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Who should pay to operate Great Sacandage Reservoir and its massive dam? Photo: HRBRRD
Who should pay to operate Great Sacandage Reservoir and its massive dam? Photo: HRBRRD

North Country dam authority wins round in court

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A new ruling by a state Supreme Court could force five counties in the North Country and the Hudson Valley to pay millions of dollars a year to help fund dam operations in the southern Adirondacks. The decision found that it is reasonable for counties to be charged for the benefits they receive in the form of flood protection from dams located on Great Sacandaga and Indian Lake.

As Brian Mann reports, county leaders in the North Country say footing the bill for dam operations would add new pressure on taxpayers at a time when budgets are already tight.

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Brian Mann
Adirondack Bureau Chief

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This is one of those stories that requires a little history.  Decades ago, flooding was a regular event along the upper Hudson River.  Cities like Albany and Glens Falls and Rensselaer flooded all the time.

Then dams were built in the southern Adirondacks, especially the big Congkingville Dam that created Great Sacandaga Reservoir in 1930. 

That helped control the spring surge that flowed every year from the Adironacks.

For decades, the dams’ operations were paid for by fees charged to hydro dam operators, big power companies that benefited from a more regular flow of water.

But Mike Clark, who heads the Hudson River Black River Regulating District, says that source of revenue was pinched off abruptly three years ago when the power companies won a big Federal lawsuit.

“It has been a struggle.  We have had difficult times paying school and property taxes.  Two years ago in May in the Hudson river area, particularly the field staff on the Sacandaga, there was a significant layoff.  We lost most of our staff here.  We are still accomplishing our mission, but it takes more work.”

The Regulating District is a state-run authority.  It asked the legislature for help in the form of direct funding, but lawmakers in Albany balked at the idea.

The Regulating District then sent a bill to downstream counties demanding that they pay roughly 4.5 million dollars a year for flood protection.

"Five downstream counties, Albany, Saratoga, Rensselaer, Washington and Warren are indeed beneficiaries of flood protection from Great Sacandaga Lake and are obligated to pay certain assessed costs," Clark said.

But at a time when county budgets are already strained – county leaders hated the idea of paying for flood protection that they’ve always received for free. 

"In Warren county on an annual basis, that's approximately $300,000," said Dan Stec head of the Warren County Board of Supervisors.

"To put that in perspective, that's almost 1% of our tax levy.  So that's half the tax cap that we're allowed to work with right there.  So it's a significant impact to our county government."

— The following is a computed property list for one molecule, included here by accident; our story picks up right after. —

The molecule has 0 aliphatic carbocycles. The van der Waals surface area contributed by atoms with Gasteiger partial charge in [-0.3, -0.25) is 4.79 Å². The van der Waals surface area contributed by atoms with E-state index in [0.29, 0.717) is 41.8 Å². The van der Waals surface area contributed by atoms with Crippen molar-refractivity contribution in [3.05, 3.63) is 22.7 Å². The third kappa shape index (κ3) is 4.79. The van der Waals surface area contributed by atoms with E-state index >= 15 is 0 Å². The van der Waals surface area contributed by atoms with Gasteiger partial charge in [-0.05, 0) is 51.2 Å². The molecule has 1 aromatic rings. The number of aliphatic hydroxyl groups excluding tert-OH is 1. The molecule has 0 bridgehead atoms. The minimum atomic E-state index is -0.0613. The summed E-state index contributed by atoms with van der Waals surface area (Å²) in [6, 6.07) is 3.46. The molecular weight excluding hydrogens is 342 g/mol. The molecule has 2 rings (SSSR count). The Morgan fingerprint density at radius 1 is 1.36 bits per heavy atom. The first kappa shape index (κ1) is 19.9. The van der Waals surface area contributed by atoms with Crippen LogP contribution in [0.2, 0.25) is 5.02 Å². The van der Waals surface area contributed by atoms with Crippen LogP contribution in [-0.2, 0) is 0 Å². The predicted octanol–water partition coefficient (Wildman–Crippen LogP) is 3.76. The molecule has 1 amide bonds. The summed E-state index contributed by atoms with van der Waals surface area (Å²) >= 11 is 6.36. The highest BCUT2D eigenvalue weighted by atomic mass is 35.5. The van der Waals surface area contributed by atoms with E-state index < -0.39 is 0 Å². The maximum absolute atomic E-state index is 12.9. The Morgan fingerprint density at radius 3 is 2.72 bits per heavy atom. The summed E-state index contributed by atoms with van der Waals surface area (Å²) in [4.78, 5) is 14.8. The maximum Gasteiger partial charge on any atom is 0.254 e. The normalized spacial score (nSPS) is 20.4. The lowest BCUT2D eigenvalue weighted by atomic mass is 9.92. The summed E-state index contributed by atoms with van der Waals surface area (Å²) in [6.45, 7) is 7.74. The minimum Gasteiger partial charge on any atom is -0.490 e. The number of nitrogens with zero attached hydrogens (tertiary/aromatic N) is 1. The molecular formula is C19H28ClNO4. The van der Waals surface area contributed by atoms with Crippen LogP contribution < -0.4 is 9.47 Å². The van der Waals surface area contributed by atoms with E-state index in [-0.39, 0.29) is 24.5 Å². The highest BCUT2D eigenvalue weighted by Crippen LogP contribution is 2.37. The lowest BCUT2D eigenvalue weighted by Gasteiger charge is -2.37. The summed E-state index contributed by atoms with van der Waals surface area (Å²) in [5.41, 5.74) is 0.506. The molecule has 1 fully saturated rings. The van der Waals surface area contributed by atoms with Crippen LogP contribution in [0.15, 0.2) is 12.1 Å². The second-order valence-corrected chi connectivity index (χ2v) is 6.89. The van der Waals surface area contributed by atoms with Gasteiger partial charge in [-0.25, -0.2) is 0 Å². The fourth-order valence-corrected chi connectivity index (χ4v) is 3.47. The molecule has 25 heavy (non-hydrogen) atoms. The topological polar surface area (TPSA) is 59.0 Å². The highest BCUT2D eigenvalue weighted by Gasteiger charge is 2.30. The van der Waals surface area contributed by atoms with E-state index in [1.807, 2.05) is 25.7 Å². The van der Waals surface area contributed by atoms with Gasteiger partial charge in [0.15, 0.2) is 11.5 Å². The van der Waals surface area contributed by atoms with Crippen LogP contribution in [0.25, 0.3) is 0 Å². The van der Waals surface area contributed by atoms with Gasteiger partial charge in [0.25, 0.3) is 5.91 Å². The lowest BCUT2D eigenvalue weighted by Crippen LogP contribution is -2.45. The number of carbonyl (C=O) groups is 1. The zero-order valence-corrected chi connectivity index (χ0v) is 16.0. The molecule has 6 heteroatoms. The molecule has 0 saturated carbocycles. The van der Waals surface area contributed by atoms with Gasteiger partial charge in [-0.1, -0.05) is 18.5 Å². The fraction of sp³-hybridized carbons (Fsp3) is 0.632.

So this question has been fought over in court since 2010.  Can the regulating district charge people downstream for flood protection – and if so, how should they go about it?

Spencer Hellwig, county administrator in Saratoga County, says if the Regulating District wants to charge for those services, all downstream property owners should pay, not just counties.

"There's literally thousands of beneficiaries and the Regulating Authorities really need to do their due diligence and contact each property owner and levy their portion of the total," Hellwig said.

But in this latest decision, handed down May 10th the the Appellate Division of the State Supreme Court rejected that argument.

The court found that it would be too complex and burdensome for the regulating district to identify all the property owners who might benefit from flood protection over thousands of square miles. 

The ruling found that the Regulating District’s approach, charging counties for flood services, is "neither irrational nor unreasonable.”

It’s still unclear whether counties will appeal.  But they did win one victory in this ruling. 

The court confirmed that before charging local governments for flood protection, the Regulating District first has to deduct any value that the state of New York receives from the dams and their operations.

"The only item that the court directed the Regulating District to correct is the New Yorkk state share of costs to be deducted prior to the counties being assessed," Clark said.  "Myself and my staff are working on that presently."

If this ruling stands, there is one other bit of positive budget news for at least some local taxpayers.  The Regulating District is required by state law to pay property taxes in several counties – but because of its budget woes, the authority has fallen millions of dollars into debt.

When new revenue begins to come in, Clark says those back taxes will be paid off as soon as possible.

"Job one is going to be to pay those past-due school and property taxes.  That would happen just as soon as we have money in our accounts."

During last year’s spring floods, there were concerns raised about safety at Congklingville Dam on the Great Sacandaga Reservoir.   But despite the regulating district’s budget woes, and staff cuts, Clark says inspections and maintenance have continued without interruption.

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